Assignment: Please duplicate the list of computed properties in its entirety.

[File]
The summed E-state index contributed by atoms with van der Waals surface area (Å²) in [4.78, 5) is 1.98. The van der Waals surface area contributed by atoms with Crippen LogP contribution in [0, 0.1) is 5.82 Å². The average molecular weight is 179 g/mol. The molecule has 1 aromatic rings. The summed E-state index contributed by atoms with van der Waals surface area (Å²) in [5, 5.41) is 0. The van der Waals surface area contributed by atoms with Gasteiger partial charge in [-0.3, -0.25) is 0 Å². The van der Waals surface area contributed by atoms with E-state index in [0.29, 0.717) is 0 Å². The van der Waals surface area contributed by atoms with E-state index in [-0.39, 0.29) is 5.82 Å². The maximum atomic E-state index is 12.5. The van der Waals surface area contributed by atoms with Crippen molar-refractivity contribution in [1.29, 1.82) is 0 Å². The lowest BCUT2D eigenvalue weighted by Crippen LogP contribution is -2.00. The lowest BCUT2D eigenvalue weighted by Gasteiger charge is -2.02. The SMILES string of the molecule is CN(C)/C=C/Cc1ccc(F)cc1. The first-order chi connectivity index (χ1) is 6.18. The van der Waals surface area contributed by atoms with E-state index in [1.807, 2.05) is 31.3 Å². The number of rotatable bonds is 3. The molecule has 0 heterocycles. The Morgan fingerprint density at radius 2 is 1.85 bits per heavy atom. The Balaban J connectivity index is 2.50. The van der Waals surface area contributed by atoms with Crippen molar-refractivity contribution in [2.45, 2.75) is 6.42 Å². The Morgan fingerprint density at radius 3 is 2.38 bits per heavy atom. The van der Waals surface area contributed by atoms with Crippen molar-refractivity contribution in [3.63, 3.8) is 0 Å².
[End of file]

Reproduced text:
The summed E-state index contributed by atoms with van der Waals surface area (Å²) in [4.78, 5) is 1.98. The van der Waals surface area contributed by atoms with Crippen LogP contribution in [0, 0.1) is 5.82 Å². The average molecular weight is 179 g/mol. The molecule has 1 aromatic rings. The summed E-state index contributed by atoms with van der Waals surface area (Å²) in [5, 5.41) is 0. The van der Waals surface area contributed by atoms with Gasteiger partial charge in [-0.3, -0.25) is 0 Å². The van der Waals surface area contributed by atoms with E-state index in [0.29, 0.717) is 0 Å². The van der Waals surface area contributed by atoms with E-state index in [-0.39, 0.29) is 5.82 Å². The maximum atomic E-state index is 12.5. The van der Waals surface area contributed by atoms with Crippen molar-refractivity contribution in [1.29, 1.82) is 0 Å². The lowest BCUT2D eigenvalue weighted by Crippen LogP contribution is -2.00. The lowest BCUT2D eigenvalue weighted by Gasteiger charge is -2.02. The SMILES string of the molecule is CN(C)/C=C/Cc1ccc(F)cc1. The first-order chi connectivity index (χ1) is 6.18. The van der Waals surface area contributed by atoms with E-state index in [1.807, 2.05) is 31.3 Å². The number of rotatable bonds is 3. The molecule has 0 heterocycles. The Morgan fingerprint density at radius 2 is 1.85 bits per heavy atom. The Balaban J connectivity index is 2.50. The van der Waals surface area contributed by atoms with Crippen molar-refractivity contribution in [2.45, 2.75) is 6.42 Å². The Morgan fingerprint density at radius 3 is 2.38 bits per heavy atom. The van der Waals surface area contributed by atoms with Crippen molar-refractivity contribution in [3.63, 3.8) is 0 Å².